Headspace in hitchin

Our rundown of local places to go when your head is on overload.

1. Pegsdon Hills

Nothing beats the great outdoors for gaining a new perspective. Check out our front cover for a view of what’s on your doorstep.

2. Coffee Shop

Recent studies show the buzz here can increase productivity and creativity – and there are loads of great places to choose from in Hitchin.

3. Hitch Wood

This place is constantly changing – come for a wander at different times of the year and find new sights and sounds.

4. Hitchin Films

A good movie is sure to help get your head straight. Did you know Hitchin has its own pop-up cinema?

5. Church

Church can offer time and space to sort your thoughts and be inspired, whether through loud bands or peaceful reflection.

6. Early Morning Swim

Head to Hitchin Swimming Centre for a head-clearing workout. Make it the outdoor pool whenever it’s open, if you’re feeling hard core.



The rise of the gastro pub Tracy Bengougam


Fifteen years ago on a damp autumn Sunday, some friends and I wandered into a pub somewhere in the wilds of Wheathampsted. A quaint little place, in the middle of nowhere, with the requisite knackered benches outside and the sad remnants of a few hanging baskets. Inside, the local old-boys gang were playing dominoes and everyone froze like statues as we walked in. Suspicious eyes followed us to the bar where we were grudgingly served warm beer and a few packets of crisps. How times have changed. Some are wistful about the demise of local pubs while others have fully welcomed the rise of the gastro pub with their interior designed

ambience, plumped up silk cushions and shiny bright service. Even the ales are ‘designer’. And since when did you need to book a table at your local pub on a Sunday? The public house has changed. To be fair, it’s a massive improvement and a whole lot more welcoming – the fare on offer way more appetising than the pub grub of old. The Rusty Gun is tucked back on the London Road between Hitchin and Codicote in a beautiful countryside location surrounded by fields. They have a well-kept garden with a fire pit for chilly nights in the summer, and a paddock with piglets. Add to that a very select range of products from their farm shop and you can see why The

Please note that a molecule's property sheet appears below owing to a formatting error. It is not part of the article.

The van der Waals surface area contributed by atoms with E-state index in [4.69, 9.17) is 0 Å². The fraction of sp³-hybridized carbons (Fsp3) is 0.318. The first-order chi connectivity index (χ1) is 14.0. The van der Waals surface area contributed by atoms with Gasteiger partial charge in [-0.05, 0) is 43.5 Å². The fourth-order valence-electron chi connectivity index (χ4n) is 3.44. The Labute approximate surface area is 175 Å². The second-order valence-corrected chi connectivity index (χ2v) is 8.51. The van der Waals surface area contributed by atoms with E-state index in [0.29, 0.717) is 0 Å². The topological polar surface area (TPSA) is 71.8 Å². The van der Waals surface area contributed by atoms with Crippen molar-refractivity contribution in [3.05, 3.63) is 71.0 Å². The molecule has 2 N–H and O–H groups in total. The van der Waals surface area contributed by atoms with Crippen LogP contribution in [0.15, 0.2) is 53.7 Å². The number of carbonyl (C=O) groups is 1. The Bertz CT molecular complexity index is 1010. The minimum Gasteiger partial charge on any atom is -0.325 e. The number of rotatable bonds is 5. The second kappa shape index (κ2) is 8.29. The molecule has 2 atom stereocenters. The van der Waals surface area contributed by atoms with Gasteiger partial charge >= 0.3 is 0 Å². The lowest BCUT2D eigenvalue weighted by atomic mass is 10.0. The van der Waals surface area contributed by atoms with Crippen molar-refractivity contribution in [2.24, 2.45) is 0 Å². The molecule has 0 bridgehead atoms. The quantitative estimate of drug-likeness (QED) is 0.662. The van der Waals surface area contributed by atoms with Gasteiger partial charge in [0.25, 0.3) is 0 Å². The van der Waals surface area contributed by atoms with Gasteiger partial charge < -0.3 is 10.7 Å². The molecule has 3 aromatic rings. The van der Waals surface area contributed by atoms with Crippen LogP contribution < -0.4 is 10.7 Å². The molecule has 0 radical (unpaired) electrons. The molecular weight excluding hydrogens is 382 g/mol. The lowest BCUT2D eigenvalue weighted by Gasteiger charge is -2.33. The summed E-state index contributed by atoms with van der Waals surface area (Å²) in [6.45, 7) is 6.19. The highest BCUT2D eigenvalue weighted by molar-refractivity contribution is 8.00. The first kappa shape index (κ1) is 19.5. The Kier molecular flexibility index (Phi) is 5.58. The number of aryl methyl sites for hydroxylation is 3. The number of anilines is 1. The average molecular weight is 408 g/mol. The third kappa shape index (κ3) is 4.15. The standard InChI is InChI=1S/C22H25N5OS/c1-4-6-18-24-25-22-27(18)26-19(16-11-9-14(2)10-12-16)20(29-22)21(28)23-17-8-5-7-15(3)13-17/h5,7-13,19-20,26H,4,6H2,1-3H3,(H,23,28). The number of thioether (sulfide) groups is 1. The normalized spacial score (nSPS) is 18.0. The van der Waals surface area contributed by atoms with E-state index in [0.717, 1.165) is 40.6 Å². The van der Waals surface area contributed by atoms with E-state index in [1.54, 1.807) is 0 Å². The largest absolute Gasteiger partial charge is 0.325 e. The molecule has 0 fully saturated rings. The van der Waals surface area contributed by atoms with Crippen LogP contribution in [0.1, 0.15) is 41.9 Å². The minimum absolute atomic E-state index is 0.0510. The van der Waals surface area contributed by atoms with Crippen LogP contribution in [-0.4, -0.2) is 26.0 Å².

FOOD & DRINK Rusty Gun has gained a huge following in the area for its unique offering. Emphasis here is on local, fresh, seasonal produce including, of course, pork. All the food is created on the premises and cooked to order by head chef Ollie Blackman and his team. The menu is varied – you can opt for cosy, familiar fare with a gourmet twist, or something more adventurous – and just on the right side of gastro pub without being pretentious. Service is friendly and the welcome warm. There’s a pleasing selection of ales from The Old Cannon Brewery based in Bury St Edmunds and a wine list that’s big on New World from the Yalumba range – not my personal favourite, but the house wine is French and recent additions cater for other tastes. The shop stocks a tempting range of products, including cheeses, local chutneys, Hill-Smith wines and specialist cooks’ ingredients to name a few – we even purchased a copper

preserving pan a few months ago, brought back from France by the owner who was willing to do a deal.

The Rusty Gun is a personal favourite, a great place to kick back and enjoy the baked Camembert for

they have a well-kept garden with a fire pit for those chilly nights, and a paddock with piglets Best value in the restaurant is the ‘Prix Fixe’ menu (available Monday to Friday 12-3pm and 5.30-7pm, and Saturday 12-6pm) with two courses at £12.95, or three at £15.95. Sunday lunch consists of a good quality carvery at £12.95 for a main plate, including seconds. It’s usually busy, so it’s best to book. Evening brings its own particular ambience, along with the slightly more sophisticated a la carte menu.

two, a gooey treat best enjoyed with a merlot – a nice French one.

The Rusty Gun, London Road, St Ippolyts, Hitchin, SG4 7PG Tel: 01462 432653

Nora’s sticky gingerbread cake

82 year old Nora has been living locally since 1931. Her cakes are almost as legendary as Nora herself.

8 inch (20cm) square baking tin, lined and greased 10 oz (280g) plain flour 4 tsp ground ginger 2 tsp ground mixed spice 2 tsp baking powder 6 oz (170g) butter or margerine 6 oz (170g) black treacle 6 oz (170g) golden syrup 3 oz (80g) soft brown sugar 1/4 pint (150g) milk 3 eggs, beaten 2 oz (50g) flaked almonds

Preheat oven to 160°C (325°F or gas mark 3). Sift the flour, spices and baking powder into a mixing bowl. Melt the butter or margerine, treacle, syrup and sugar gently in a saucepan, cool slightly then add to the flour mixture. Add the milk and eggs and mix thoroughly. Pour into the lined baking tin and sprinkle with almonds. Bake in the oven for 1hr 30mins to 2 hours. Check from 1hr 15mins – insert a skewer and if it comes out clean the cake is ready. Leave in the tin to cool for 15 mins, then turn out onto a wire cake rack and leave until cold. Then place into an airtight container for several days (yes really – it gets stickier and even more delicious!) before eating.